The adoption of major changes to the Michigan High School Athletic Association transfer regulation was among actions taken by the governing body’s Representative Council during its annual spring meeting May 6-7.
The revised transfer regulation will go into effect for the 2019-20 school year, based on a student-athlete’s sports participation during 2018-19, the association said in a news release.
The new transfer rule will make transferring student-athletes ineligible for one year in any sport played during the previous year at the previous school – unless that student-athlete’s situation fits one of the current 15 exceptions that allow for immediate eligibility.
However, the revised transfer regulation also allows that transferring student-athlete immediate eligibility in any other MHSAA-sponsored sport not participated in during that previous year at the previous school.
The additions to the transfer rule received vast support from member schools in surveys leading up to the council’s vote.
“We are hopeful this ‘sport-specific’ transfer rule will be easier to understand, and therefore, more consistently enforced,” MHSAA Executive Director Jack Roberts said. “This rule better addresses the changing landscape of transfers, hopefully dissuading those considering moving for athletic reasons while still allowing a full range of sports for those who do switch. It may seem like a punishment to some, but the new rule is actually more permissive for many transfer students, and we saw growing support for these changes from our schools since we began discussing this proposal a year ago.”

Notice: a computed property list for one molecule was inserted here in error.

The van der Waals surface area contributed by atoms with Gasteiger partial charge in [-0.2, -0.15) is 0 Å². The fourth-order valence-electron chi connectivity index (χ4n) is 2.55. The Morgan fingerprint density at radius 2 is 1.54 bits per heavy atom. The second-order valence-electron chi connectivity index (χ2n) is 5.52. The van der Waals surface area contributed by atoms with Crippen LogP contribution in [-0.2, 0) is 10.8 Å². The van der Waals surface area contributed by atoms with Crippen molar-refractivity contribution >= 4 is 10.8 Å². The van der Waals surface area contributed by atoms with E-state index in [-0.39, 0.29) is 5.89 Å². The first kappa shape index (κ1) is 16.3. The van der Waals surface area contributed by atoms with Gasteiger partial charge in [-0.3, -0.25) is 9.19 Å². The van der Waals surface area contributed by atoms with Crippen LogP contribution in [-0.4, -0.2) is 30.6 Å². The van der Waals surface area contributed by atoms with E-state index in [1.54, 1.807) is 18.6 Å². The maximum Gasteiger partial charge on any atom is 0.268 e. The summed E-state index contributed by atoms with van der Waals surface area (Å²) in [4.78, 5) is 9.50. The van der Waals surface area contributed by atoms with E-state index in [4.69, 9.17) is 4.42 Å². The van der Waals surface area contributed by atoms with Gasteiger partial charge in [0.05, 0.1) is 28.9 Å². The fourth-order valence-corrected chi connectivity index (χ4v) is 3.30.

Other actions taken by the Representative Council:
– In soccer, beginning with the 2019 season, the first round of district games will be required to be played the week before the current district week on that Wednesday, Thursday or Friday.